United States v. Gordon, No. 3:04CR00023, 2010 WL 4974567 (W.D. Va. Dec. 2, 2010):
The Brady rule states that suppression by the prosecution of evidence favorable to an accused (both exculpatory evidence and impeachment information) violates due process where the requested evidence is material either to guilt or to punishment. The rule applies at trial and exists to preserve the fairness of a trial verdict and to minimize the chance that an innocent person would be found guilty. The guilty plea context, however, does not present the same fairness concerns because the defendant's guilt is admitted. Accordingly, the prosecution's failure to disclose favorable, material impeachment information prior to a guilty plea does not establish a constitutional violation on which the defendant can invalidate his plea (the Ruiz rule).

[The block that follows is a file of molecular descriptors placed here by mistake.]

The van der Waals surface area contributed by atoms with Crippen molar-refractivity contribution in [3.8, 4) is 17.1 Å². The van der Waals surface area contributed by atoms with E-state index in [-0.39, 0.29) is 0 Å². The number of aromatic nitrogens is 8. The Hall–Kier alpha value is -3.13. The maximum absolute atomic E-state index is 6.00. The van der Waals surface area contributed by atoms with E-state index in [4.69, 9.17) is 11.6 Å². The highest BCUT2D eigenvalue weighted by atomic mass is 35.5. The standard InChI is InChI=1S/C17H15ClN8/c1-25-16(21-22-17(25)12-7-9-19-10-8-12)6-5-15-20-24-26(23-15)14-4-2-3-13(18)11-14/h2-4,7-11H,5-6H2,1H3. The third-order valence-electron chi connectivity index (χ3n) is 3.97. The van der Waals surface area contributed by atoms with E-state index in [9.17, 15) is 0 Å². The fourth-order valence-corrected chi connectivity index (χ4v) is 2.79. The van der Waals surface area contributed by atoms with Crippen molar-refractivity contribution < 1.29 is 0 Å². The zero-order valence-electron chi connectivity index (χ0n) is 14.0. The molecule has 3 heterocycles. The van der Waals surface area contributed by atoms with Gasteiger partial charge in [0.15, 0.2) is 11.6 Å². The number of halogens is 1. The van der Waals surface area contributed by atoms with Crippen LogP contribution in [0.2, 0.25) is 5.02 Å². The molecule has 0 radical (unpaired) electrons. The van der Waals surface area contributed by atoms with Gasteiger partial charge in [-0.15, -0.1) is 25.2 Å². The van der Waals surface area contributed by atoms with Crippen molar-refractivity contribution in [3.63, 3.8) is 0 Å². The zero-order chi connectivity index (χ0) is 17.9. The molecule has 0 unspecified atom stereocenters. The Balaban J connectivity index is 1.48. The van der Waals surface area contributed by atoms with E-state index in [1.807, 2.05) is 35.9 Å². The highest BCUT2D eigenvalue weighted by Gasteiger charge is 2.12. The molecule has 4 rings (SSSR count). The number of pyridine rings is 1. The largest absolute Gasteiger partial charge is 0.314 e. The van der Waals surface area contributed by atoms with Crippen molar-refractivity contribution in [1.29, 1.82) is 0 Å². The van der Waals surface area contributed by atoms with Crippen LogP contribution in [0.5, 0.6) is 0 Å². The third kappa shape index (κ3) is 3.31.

In other words, Brady applies to all favorable trial evidence while Ruiz applies only to impeachment information prior to a guilty plea. A circuit split exists regarding whether whether the Brady right to exculpatory information, in contrast to impeachment information, might be extended to the guilty plea context. See United States v. Moussaoui, 591 F.3d 263, 286 (4th Cir. 2010).